Plato (428-347 B.C.)
by Richard E. Noble
Plato was a little, rich boy. And like a lot of other little, rich boys, he thought that he knew it all (think of William F. Buckley). If you believe in democracy, and the ideals of equality, and the principles on which the American Constitution is based, Plato is NOT your main man. In fact, most of the criticisms of democratic life, and the democratic political system that were spewed out of the mouth of Adolf Hitler centuries later, like vomit or invective diarrhea, were first laid down by Plato in his “Dialogues”, or his attempt at Utopian thinking, “The Republic”.
Plato is an aristocratic, elitist, totalitarian type who was run out of the country after his mentor Socrates was given his poison potion. Socrates was given his choice of poison potion or exile but basically chose to kill himself. He was old anyway, and his wife drove him nuts. Socrates liked (interpreting the writing of Plato) to get all of the little, rich boys in the neighborhood riled up about their personal greatness and superiority over the regular “common” democratic, mediocre shmuck.
Plato’s uncle, Critias, was the leader of an oligarchic party of wealthy elitist who preached against the Athenian Democracy, and established, for a very short period, one of the cruelest dictatorships of the period. When the Democracy was restored, Socrates was arrested, tried and found guilty of a lesser crime, side-stepping a granted amnesty, and Plato ran for the hills. He traveled around the world for about twelve years, “a sabbatical”, talking to Kings and Queens, other little, rich boys and dictator sorts everywhere. After things calmed down, he returned home and began re-agitating the system by way of education, being permitted that option from the privilege granted under a “democratic” system; a type of agitation that would certainly not have been permitted under the reign of his uncle, Critias.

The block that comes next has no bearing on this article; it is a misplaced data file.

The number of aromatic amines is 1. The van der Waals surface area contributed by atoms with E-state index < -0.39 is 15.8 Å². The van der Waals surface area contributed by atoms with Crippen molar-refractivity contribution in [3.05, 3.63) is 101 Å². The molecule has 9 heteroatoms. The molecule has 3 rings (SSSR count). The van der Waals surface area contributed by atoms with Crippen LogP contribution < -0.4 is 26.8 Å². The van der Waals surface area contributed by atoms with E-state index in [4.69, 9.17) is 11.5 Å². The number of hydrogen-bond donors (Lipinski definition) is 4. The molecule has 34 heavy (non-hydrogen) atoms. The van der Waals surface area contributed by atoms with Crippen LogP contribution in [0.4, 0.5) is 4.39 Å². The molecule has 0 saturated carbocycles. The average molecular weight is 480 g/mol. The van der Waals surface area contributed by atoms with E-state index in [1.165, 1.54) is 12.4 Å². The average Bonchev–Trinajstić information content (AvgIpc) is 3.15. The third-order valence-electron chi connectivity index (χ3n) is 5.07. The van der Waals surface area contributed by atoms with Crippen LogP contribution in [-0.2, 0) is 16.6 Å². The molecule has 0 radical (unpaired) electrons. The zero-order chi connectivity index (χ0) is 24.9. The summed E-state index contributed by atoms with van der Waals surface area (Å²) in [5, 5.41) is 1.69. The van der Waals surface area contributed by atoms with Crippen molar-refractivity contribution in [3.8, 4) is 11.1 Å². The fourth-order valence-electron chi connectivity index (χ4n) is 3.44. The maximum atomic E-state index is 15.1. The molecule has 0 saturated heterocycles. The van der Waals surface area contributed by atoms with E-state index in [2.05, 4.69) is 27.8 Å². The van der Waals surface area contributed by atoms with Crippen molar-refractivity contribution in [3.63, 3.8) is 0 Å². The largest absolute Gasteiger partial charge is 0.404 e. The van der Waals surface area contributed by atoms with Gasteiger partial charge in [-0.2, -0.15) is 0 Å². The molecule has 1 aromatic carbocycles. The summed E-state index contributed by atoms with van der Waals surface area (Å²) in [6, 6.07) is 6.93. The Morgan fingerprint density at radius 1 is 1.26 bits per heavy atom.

Plato is most famous for his “Allegory of the Cave” in which he explains to us that our real existence is actually imaginary, and our imaginary existence is true reality. If you like Plato, you will love Descartes. You might also go on to cultivate an interest in Voodoo, witchcraft, and Black Magic.
Plato was really a dramatist and playwright. His “Dialogues” are basically plays. They are masterpieces of developmental logic, and often mis-logic. I loved reading the “Dialogues”, but pretty much gave up reading Plato after wallowing through “The Republic”.
Plato, like Confucius, got the opportunity to try out some of his political ideas. He nearly got himself killed by Dionysius of Syracuse, who then, had a change of heart and simply sold Plato into slavery. He was released and returned home by this benefactor who had purchased him.
At eighty-one he fell asleep in a corner at a party, and didn’t wake up.